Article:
Common Nighthawk - Chordeiles minor
The common nighthawk is not really a hawk. It is actually a member of the nightjar family. The nightjar family includes the whip-poor-will and the common poorwill. The common nighthawk is a jay-sized bird about 10 inches in length. It has mottled grayish-brown feathers, a long forked tail, and long pointed wings with a broad white wing bar.
The common nighthawk has a large mouth with bristles that help it catch insects. Males have a white throat patch and a white tail bar. Females have a light brown or cinnamon colored throat patch and no tail bar.
The common nighthawk breeds from the Yukon east to Nova Scotia and south through most of the United States, except Alaska and Hawaii. It winters in South America. The common nighthawk is an endangered species in New Hampshire. Scientists believe this may be due to nesting habitat loss and increased use of insecticides that kill the insects that the common nighthawk needs to survive.
While in flight, the common nighthawk catches flying insects like flying ants, mosquitoes, moths, and grasshoppers. It feeds at dawn, dusk, and at night. It sometimes feeds during the day, especially if it is overcast. It is sometimes called the mosquito hawk!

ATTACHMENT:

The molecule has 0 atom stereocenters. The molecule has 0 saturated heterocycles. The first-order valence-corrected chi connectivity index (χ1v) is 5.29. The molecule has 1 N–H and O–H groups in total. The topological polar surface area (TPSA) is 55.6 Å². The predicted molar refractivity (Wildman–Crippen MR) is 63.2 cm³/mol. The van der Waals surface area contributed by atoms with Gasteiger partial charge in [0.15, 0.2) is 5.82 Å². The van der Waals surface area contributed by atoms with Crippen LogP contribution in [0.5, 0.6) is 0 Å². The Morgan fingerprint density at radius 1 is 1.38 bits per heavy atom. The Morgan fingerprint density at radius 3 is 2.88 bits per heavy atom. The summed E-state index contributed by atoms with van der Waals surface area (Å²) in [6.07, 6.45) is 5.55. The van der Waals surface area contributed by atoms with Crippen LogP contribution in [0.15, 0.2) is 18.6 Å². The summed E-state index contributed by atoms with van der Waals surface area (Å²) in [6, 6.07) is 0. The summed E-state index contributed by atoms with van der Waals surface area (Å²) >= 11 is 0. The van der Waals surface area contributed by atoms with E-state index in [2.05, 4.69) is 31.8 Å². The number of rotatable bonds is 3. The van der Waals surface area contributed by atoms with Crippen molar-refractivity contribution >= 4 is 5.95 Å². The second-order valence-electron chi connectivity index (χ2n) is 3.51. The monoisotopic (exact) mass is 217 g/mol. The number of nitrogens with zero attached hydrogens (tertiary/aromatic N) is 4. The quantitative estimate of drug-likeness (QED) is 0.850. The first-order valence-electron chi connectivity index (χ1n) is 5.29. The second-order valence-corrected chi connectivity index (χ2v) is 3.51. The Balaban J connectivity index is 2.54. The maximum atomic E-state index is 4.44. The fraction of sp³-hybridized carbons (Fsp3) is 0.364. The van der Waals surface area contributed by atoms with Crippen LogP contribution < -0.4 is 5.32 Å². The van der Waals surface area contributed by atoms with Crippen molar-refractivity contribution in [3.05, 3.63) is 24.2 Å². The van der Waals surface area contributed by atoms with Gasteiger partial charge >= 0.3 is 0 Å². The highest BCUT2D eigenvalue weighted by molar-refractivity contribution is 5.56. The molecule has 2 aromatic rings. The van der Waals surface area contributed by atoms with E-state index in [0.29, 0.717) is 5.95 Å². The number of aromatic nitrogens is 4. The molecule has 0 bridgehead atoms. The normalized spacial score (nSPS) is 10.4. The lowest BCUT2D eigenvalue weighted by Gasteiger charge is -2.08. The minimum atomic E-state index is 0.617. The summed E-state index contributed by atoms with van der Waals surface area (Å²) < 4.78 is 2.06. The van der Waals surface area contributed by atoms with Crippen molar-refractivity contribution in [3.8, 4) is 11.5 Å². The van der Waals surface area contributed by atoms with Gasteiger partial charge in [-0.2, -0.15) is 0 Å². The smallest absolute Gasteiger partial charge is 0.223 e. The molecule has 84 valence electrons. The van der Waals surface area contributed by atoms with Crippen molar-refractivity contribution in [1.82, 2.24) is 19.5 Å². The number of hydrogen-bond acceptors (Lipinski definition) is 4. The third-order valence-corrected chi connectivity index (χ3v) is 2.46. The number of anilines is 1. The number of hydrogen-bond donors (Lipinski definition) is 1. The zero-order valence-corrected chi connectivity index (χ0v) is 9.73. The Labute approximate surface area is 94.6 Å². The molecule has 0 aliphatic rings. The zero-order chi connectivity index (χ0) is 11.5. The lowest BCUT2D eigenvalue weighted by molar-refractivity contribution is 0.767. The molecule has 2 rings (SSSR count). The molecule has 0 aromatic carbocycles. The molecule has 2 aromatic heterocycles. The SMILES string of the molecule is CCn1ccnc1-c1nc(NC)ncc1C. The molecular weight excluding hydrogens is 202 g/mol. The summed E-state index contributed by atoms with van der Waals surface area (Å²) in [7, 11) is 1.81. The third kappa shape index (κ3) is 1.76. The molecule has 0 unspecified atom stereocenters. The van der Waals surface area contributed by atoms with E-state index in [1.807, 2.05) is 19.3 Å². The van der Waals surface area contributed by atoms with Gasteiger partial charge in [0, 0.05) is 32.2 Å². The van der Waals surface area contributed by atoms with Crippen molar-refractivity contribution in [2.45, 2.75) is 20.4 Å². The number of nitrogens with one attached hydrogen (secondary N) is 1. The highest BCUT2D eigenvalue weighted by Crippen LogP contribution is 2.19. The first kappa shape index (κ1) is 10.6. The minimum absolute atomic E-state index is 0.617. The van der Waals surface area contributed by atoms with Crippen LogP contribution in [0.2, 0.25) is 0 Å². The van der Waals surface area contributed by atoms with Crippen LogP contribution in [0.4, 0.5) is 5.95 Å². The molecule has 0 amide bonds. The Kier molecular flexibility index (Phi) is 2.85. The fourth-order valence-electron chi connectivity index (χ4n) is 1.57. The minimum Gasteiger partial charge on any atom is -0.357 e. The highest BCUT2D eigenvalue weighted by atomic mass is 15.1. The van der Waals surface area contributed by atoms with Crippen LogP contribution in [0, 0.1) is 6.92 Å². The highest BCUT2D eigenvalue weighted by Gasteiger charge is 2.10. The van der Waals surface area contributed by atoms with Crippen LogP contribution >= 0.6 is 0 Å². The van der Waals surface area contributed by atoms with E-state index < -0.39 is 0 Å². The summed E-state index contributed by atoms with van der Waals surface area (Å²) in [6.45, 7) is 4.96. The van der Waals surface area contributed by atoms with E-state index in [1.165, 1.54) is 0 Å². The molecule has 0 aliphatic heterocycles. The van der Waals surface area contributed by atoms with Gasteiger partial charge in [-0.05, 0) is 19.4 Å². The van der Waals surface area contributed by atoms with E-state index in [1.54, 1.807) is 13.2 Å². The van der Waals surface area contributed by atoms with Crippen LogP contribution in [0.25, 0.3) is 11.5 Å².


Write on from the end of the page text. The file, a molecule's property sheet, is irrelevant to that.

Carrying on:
Mating season runs from April through July. The nighthawk doesn't build a nest. The female lays from 1-3 eggs on the ground in an open gravely or lightly vegetated area. In cities and towns, she often lays her eggs on a flat gravel-covered roof. The female incubates the eggs for about 19 days. The chicks can move about on their own shortly after birth, but they are fed by both their parents for about a month. They start to fly when they are around 23 days old.
The common nighthawk has adapted to city life. Flat roofs make good nesting spots. Baseball fields and other open areas that have artificial lights attract insects, making them good hunting spots for the common nighthawk.
Audio Credit: xeno-canto.org Andrew Spencer